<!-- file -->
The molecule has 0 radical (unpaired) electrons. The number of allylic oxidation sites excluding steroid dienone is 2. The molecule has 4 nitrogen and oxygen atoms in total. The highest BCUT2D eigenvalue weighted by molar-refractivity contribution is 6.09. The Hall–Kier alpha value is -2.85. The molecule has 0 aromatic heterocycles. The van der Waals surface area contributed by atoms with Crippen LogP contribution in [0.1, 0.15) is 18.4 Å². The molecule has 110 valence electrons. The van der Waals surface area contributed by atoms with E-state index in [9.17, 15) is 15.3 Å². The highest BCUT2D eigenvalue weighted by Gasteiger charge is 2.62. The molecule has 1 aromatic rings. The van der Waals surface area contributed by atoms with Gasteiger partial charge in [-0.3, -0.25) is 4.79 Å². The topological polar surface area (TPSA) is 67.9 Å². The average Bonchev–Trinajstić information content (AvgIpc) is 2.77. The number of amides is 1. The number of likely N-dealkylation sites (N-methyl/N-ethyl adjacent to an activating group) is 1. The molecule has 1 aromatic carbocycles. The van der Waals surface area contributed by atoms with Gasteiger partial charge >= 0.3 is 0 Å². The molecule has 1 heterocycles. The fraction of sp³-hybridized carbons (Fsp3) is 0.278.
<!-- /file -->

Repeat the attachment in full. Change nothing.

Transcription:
The molecule has 0 radical (unpaired) electrons. The number of allylic oxidation sites excluding steroid dienone is 2. The molecule has 4 nitrogen and oxygen atoms in total. The highest BCUT2D eigenvalue weighted by molar-refractivity contribution is 6.09. The Hall–Kier alpha value is -2.85. The molecule has 0 aromatic heterocycles. The van der Waals surface area contributed by atoms with Crippen LogP contribution in [0.1, 0.15) is 18.4 Å². The molecule has 110 valence electrons. The van der Waals surface area contributed by atoms with E-state index in [9.17, 15) is 15.3 Å². The highest BCUT2D eigenvalue weighted by Gasteiger charge is 2.62. The molecule has 1 aromatic rings. The van der Waals surface area contributed by atoms with Gasteiger partial charge in [-0.3, -0.25) is 4.79 Å². The topological polar surface area (TPSA) is 67.9 Å². The average Bonchev–Trinajstić information content (AvgIpc) is 2.77. The number of amides is 1. The number of likely N-dealkylation sites (N-methyl/N-ethyl adjacent to an activating group) is 1. The molecule has 1 aromatic carbocycles. The van der Waals surface area contributed by atoms with Gasteiger partial charge >= 0.3 is 0 Å². The molecule has 1 heterocycles. The fraction of sp³-hybridized carbons (Fsp3) is 0.278.